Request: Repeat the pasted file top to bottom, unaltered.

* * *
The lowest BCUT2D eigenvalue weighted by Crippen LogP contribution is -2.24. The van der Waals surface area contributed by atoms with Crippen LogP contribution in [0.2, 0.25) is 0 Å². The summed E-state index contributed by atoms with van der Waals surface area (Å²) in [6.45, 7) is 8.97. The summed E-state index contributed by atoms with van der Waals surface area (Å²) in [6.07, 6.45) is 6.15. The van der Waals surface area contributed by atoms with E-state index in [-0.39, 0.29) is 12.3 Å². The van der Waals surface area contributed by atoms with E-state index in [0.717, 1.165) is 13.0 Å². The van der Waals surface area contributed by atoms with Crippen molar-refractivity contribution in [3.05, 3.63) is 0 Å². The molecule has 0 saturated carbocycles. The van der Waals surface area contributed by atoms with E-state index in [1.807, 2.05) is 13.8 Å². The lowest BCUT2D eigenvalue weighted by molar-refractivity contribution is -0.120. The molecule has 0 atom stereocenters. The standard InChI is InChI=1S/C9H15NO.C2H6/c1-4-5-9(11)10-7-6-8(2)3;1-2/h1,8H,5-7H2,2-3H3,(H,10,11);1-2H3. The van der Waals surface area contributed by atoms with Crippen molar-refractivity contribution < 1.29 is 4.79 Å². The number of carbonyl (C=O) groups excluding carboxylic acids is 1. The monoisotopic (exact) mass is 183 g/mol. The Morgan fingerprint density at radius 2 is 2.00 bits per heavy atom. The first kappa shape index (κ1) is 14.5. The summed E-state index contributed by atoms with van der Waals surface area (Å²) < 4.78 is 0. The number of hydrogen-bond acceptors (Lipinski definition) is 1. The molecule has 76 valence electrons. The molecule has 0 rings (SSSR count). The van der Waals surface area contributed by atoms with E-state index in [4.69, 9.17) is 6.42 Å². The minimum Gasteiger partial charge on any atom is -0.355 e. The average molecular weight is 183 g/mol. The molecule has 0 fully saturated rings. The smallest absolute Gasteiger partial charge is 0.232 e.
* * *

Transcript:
The lowest BCUT2D eigenvalue weighted by Crippen LogP contribution is -2.24. The van der Waals surface area contributed by atoms with Crippen LogP contribution in [0.2, 0.25) is 0 Å². The summed E-state index contributed by atoms with van der Waals surface area (Å²) in [6.45, 7) is 8.97. The summed E-state index contributed by atoms with van der Waals surface area (Å²) in [6.07, 6.45) is 6.15. The van der Waals surface area contributed by atoms with E-state index in [-0.39, 0.29) is 12.3 Å². The van der Waals surface area contributed by atoms with E-state index in [0.717, 1.165) is 13.0 Å². The van der Waals surface area contributed by atoms with Crippen molar-refractivity contribution in [3.05, 3.63) is 0 Å². The molecule has 0 saturated carbocycles. The van der Waals surface area contributed by atoms with E-state index in [1.807, 2.05) is 13.8 Å². The lowest BCUT2D eigenvalue weighted by molar-refractivity contribution is -0.120. The molecule has 0 atom stereocenters. The standard InChI is InChI=1S/C9H15NO.C2H6/c1-4-5-9(11)10-7-6-8(2)3;1-2/h1,8H,5-7H2,2-3H3,(H,10,11);1-2H3. The van der Waals surface area contributed by atoms with Crippen molar-refractivity contribution < 1.29 is 4.79 Å². The number of carbonyl (C=O) groups excluding carboxylic acids is 1. The monoisotopic (exact) mass is 183 g/mol. The Morgan fingerprint density at radius 2 is 2.00 bits per heavy atom. The first kappa shape index (κ1) is 14.5. The summed E-state index contributed by atoms with van der Waals surface area (Å²) < 4.78 is 0. The number of hydrogen-bond acceptors (Lipinski definition) is 1. The molecule has 76 valence electrons. The molecule has 0 rings (SSSR count). The van der Waals surface area contributed by atoms with E-state index in [4.69, 9.17) is 6.42 Å². The minimum Gasteiger partial charge on any atom is -0.355 e. The average molecular weight is 183 g/mol. The molecule has 0 fully saturated rings. The smallest absolute Gasteiger partial charge is 0.232 e.